A possibly strange beast featured in my last column. No, I don’t mean kitties named Aziz or Cleo. They aren’t strange. What I’m referring to is the factorial. To jog your memory, the factorial of a positive number is what you get when you multiply all the numbers between 1 and itself. Thus 4! (“four factorial”) = 1x2x3x4 = 24.
Writing that, I can visualize eyes glazing over. Sure, I used this in the last column as an example of what recursion does well, but maybe you’re wondering, why? Of what possible use is it to multiply numbers in this crazy way? Why subject us to this stuff?
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Good question. We should all keep mathematicians, and those who try to write about mathematics, on their toes, especially when they try to foist evidently obscure operations on us. So yes, what is this factorial business?
Actually, it isn’t that obscure.
Imagine you have four framed photographs of different relatives—Arshanapalayam, Bob, Cherukuri and Dumbledore—that you want to put in a row on your wall. You worry, because they all are fussy and prone to taking offence about where in the row they appear. My advice, of course, would be to fling all the photos out: equal opportunity offence. But that’s not practical. Besides, it doesn’t lend itself easily to mathematical intervention. So you decide that each day, you’ll shuffle the positions of the photos. How many days before you must repeat an arrangement?
In other words, in how many different ways can you order the photographs on the wall?
Start with the first place. Any of the four photographs—A, B, C or D—can go there, meaning there are four ways of filling it. Once you’ve done so, let’s say with C, go to the second spot, for which—since you’ve used up C—you have three frames available (A, B, D). That is, for each way of choosing a frame for the first spot, there are three ways of filling the second. Thus 4x3, or 12 ways of filling both the first two. Say you choose A for the second spot. You have two frames left (B, D), and either can occupy the third spot. So for each of the 12 ways of filling the first two slots, there are two ways to fill the third. Thus 4x3x2, or 24 ways, to fill those three. In our case, say you choose D for the third spot, which leaves you with just B for the last slot—or only one way to fill it.
Thus your answer: there are 4x3x2x1, or 4!, or 24 ways to order the photographs. One of those, CADB, is what we chose above.
How many of the 24 will offend which of your relatives is also not a question that lends itself easily to mathematical intervention. But what you do have is 24 days of fresh arrangements, before you repeat.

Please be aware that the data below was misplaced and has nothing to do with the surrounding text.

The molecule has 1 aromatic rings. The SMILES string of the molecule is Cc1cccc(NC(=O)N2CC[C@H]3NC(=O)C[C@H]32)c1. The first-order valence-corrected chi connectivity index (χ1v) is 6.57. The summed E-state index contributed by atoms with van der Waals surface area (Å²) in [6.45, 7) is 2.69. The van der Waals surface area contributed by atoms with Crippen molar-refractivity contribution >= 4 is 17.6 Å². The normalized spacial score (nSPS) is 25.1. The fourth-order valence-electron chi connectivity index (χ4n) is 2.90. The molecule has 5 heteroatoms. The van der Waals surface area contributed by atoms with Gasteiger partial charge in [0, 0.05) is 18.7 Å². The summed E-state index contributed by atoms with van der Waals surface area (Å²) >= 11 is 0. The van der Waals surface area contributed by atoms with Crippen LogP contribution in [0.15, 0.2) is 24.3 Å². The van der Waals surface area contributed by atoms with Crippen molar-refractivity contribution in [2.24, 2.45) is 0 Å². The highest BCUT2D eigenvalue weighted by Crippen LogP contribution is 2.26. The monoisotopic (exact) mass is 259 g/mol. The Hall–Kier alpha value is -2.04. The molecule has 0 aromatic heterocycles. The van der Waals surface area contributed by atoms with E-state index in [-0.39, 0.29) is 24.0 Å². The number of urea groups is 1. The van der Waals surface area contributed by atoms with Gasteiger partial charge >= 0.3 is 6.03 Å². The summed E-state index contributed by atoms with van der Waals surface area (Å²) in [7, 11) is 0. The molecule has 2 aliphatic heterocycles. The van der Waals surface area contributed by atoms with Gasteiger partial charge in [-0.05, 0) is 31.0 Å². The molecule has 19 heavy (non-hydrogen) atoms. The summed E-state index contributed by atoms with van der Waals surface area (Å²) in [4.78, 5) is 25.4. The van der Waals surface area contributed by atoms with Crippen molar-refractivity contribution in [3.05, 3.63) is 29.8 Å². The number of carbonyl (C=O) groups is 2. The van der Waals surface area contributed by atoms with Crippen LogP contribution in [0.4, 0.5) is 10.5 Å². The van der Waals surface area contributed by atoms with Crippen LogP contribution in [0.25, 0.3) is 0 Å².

If you had five framed photographs—cousin Ekalavya joins the grumpy gang of four—you’d have 120 arrangements.
Not much to write home about, even if it buys peace with fussy relatives? Then consider how the great Greek mathematician Euclid used factorials to prove that there is no such thing as a largest prime number.
Primes, remember, are numbers that have no factors other than 1 and themselves. For example, 3, 7, 19 and 31 are primes. Whereas 21 (3x7) and 10 (2x5) are not—they are products of other primes.
So, is there a largest such number?
Let’s assume there is one. Amazingly enough, Euclid showed that this assumption undermines itself—that there is no largest prime.
For simplicity, let’s say the largest prime is 5. Consider, said Euclid, the number 5!+1 = (1x2x3x4x5)+1 = 121. Is 121 a prime?
Well, you can’t divide it by a prime less than the largest—5—because you get a remainder of 1 each time (try it). Thus either 121 is itself a prime, or it is divisible by a prime larger than 5.
Whichever it is, we’ve found a prime larger than 5 (in fact, 121 is the square of 11, a prime). And since the identical reasoning works with any prime, not just 5, this proves that there is no largest prime. Our initial assumption, that there is one, is wrong.
In other words, there is an infinite number of primes.
(As an aside, this mechanism of making an assumption and showing it is wrong is a favourite mathematical proof technique, called “reductio ad absurdum”.)
Such an elegant use of factorials, I always thought. Intuitive and understandable. Why can’t life itself be like that? Instead, we worry about arranging and rearranging photos.
Once a computer scientist, Dilip D’Souza now lives in Mumbai and writes for his dinners. A Matter of Numbers will explore the joy of mathematics, with occasional forays into other sciences. Comments are welcome at firstname.lastname@example.org